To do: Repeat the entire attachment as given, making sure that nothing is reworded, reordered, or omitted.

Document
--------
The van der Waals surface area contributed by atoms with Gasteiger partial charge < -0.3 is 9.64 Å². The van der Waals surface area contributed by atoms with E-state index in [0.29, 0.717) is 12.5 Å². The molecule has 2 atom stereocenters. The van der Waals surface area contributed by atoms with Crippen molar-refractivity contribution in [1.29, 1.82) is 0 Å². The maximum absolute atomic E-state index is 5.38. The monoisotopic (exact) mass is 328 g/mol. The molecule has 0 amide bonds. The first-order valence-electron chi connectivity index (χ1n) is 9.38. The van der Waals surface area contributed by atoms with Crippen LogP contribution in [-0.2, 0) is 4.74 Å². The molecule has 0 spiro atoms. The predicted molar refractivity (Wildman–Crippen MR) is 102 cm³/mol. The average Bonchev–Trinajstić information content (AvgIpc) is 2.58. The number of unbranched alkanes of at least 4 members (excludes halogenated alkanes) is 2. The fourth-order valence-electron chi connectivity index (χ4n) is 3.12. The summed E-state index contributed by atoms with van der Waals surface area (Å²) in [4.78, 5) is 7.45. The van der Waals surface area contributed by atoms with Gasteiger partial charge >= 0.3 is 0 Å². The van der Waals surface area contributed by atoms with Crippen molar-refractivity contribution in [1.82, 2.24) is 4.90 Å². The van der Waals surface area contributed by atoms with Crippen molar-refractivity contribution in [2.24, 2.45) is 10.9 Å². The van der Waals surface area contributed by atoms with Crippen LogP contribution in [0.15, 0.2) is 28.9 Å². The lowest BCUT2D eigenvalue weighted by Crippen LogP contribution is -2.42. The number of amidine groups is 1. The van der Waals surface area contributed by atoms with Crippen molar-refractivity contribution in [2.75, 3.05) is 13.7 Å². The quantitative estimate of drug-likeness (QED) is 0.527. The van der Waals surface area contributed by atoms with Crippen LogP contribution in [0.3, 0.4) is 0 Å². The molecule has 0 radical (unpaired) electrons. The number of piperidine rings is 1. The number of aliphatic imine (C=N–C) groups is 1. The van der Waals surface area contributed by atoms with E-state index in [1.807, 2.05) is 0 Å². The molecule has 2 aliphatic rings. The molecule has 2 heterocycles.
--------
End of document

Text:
The van der Waals surface area contributed by atoms with Gasteiger partial charge < -0.3 is 9.64 Å². The van der Waals surface area contributed by atoms with E-state index in [0.29, 0.717) is 12.5 Å². The molecule has 2 atom stereocenters. The van der Waals surface area contributed by atoms with Crippen molar-refractivity contribution in [1.29, 1.82) is 0 Å². The maximum absolute atomic E-state index is 5.38. The monoisotopic (exact) mass is 328 g/mol. The molecule has 0 amide bonds. The first-order valence-electron chi connectivity index (χ1n) is 9.38. The van der Waals surface area contributed by atoms with Crippen LogP contribution in [-0.2, 0) is 4.74 Å². The molecule has 0 spiro atoms. The predicted molar refractivity (Wildman–Crippen MR) is 102 cm³/mol. The average Bonchev–Trinajstić information content (AvgIpc) is 2.58. The number of unbranched alkanes of at least 4 members (excludes halogenated alkanes) is 2. The fourth-order valence-electron chi connectivity index (χ4n) is 3.12. The summed E-state index contributed by atoms with van der Waals surface area (Å²) in [4.78, 5) is 7.45. The van der Waals surface area contributed by atoms with Gasteiger partial charge >= 0.3 is 0 Å². The van der Waals surface area contributed by atoms with Crippen molar-refractivity contribution in [1.82, 2.24) is 4.90 Å². The van der Waals surface area contributed by atoms with Crippen molar-refractivity contribution in [2.24, 2.45) is 10.9 Å². The van der Waals surface area contributed by atoms with Crippen LogP contribution in [0.15, 0.2) is 28.9 Å². The lowest BCUT2D eigenvalue weighted by Crippen LogP contribution is -2.42. The number of amidine groups is 1. The van der Waals surface area contributed by atoms with Crippen molar-refractivity contribution in [2.75, 3.05) is 13.7 Å². The quantitative estimate of drug-likeness (QED) is 0.527. The van der Waals surface area contributed by atoms with Crippen LogP contribution in [0.3, 0.4) is 0 Å². The molecule has 0 radical (unpaired) electrons. The number of piperidine rings is 1. The number of aliphatic imine (C=N–C) groups is 1. The van der Waals surface area contributed by atoms with E-state index in [1.807, 2.05) is 0 Å². The molecule has 2 aliphatic rings. The molecule has 2 heterocycles.